Was it purely a matter of self-interest, or were there wider economic (or other) reasons that made the United States feel that it had to "make Europe prosperous once more" with the Marshall Plan?
closed as too broad by DevSolar, EvanM, KorvinStarmast, Pieter Geerkens, congusbongus May 11 '17 at 0:36
Please edit the question to limit it to a specific problem with enough detail to identify an adequate answer. Avoid asking multiple distinct questions at once. See the How to Ask page for help clarifying this question. If this question can be reworded to fit the rules in the help center, please edit the question.
The answers are contained in the Wikipedia paged linked in the question. The quote from US Secretary of State George Marshall's speech at Harvard University on June 5, 1947 explains:
The modern system of the division of labor upon which the exchange of products is based is in danger of breaking down. ... Aside from the demoralizing effect on the world at large and the possibilities of disturbances arising as a result of the desperation of the people concerned, the consequences to the economy of the United States should be apparent to all. It is logical that the United States should do whatever it is able to do to assist in the return of normal economic health to the world, without which there can be no political stability and no assured peace. Our policy is not directed against any country, but against hunger, poverty, desperation and chaos. Any government that is willing to assist in recovery will find full co-operation on the part of the USA. Its purpose should be the revival of a working economy in the world so as to permit the emergence of political and social conditions in which free institutions can exist.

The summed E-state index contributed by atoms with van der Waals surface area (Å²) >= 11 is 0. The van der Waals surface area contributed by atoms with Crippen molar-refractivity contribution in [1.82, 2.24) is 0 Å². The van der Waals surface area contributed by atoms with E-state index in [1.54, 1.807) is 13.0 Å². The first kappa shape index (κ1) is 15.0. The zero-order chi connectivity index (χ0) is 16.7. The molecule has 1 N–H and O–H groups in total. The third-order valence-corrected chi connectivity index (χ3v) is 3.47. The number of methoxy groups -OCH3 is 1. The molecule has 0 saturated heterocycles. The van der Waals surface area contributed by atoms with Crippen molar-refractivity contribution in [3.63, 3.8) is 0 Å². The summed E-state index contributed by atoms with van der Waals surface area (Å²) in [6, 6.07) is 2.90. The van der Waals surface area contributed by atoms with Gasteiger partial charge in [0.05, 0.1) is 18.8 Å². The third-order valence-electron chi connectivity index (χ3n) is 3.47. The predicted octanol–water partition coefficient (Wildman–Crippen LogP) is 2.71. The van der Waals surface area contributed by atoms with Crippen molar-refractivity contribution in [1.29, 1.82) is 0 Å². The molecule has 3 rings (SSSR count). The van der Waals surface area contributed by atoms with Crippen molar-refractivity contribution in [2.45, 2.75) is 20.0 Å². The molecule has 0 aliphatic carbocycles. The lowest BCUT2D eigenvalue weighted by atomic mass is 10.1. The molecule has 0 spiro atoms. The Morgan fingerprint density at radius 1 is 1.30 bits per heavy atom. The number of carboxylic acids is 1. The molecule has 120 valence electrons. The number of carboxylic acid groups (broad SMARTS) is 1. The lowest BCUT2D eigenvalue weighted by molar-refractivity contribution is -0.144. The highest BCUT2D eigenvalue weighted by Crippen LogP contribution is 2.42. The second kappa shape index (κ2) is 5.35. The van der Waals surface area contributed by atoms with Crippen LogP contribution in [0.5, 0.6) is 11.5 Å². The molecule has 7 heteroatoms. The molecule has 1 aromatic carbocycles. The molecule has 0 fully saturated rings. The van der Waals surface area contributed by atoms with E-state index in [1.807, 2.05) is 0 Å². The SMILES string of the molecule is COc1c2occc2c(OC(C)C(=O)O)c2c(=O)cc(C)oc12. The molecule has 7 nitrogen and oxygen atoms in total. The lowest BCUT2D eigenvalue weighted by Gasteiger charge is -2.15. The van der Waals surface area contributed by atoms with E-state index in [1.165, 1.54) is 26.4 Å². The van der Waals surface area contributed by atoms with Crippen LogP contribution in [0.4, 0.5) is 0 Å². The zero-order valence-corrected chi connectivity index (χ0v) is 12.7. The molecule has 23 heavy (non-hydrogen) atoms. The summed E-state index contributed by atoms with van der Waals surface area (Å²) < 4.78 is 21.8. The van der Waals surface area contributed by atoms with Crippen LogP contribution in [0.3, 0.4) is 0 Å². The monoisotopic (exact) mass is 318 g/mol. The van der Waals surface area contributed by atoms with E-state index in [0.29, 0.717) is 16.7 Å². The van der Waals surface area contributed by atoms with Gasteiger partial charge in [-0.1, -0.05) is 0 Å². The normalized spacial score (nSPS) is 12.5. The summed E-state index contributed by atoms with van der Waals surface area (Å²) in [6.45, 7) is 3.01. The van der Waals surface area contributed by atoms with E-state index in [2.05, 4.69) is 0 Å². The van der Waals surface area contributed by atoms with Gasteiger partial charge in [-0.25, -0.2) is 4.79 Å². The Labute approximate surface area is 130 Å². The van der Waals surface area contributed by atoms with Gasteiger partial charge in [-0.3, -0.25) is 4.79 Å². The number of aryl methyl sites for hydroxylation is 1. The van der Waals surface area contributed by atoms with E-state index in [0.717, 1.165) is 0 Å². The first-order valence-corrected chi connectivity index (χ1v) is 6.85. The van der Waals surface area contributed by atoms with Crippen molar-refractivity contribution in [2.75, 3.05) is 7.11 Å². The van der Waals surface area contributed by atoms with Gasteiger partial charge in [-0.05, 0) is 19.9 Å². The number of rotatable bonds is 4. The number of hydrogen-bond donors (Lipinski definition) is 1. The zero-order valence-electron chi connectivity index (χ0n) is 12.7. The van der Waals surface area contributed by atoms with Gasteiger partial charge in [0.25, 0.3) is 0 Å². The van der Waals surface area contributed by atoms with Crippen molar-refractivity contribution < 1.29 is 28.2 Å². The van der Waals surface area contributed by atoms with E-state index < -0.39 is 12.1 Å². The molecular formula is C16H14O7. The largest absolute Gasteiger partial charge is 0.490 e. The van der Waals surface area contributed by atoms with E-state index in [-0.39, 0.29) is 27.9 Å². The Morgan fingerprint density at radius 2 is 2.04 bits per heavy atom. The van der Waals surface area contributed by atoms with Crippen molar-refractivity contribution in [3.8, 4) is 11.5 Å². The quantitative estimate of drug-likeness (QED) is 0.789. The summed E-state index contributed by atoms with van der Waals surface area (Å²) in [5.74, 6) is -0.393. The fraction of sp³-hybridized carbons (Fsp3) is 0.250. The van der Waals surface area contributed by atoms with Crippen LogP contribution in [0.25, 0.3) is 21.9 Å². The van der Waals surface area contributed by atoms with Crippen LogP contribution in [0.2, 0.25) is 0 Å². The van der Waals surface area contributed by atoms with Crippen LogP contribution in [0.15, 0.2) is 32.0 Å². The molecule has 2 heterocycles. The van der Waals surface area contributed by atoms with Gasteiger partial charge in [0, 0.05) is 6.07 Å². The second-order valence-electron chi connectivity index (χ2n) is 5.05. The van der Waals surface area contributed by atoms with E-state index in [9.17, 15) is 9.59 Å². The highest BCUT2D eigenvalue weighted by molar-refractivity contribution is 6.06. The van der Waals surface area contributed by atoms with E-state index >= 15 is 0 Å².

So, apart from the obvious humanitarian goals, the reasons for US economic aid to post-war Europe were essentially both strategic and economic.
Firstly the strategic reasons, in the context of the early stages of the Cold War. The aim was to create stability in Western Europe, while undermining Soviet influence in the East. At the same time, American economic aid would help counter the perceived strength of Moscow-controlled communist parties in France and Italy.
Secondly, the economic reasons. A prosperous Europe would be a growth market for American industries, promoting further growth at home.
You can read much more detail in the record of the debates on the Marshall Plan in the US Congress in the Congressional Record of the 80th Congress (further volumes are also available on archive.org). This includes the observations and opinions of the senate members, which are particularly appropriate in the context of your question.
There is a useful overview of the Congressional Record (and its predecessor publications) which may help you understand the structure of the publication.
To prevent the spread of communism. After the war unemployment and food shortages led to strikes and unrest in several nations. Marshall was convinced that economic stability would provide political stability in Europe.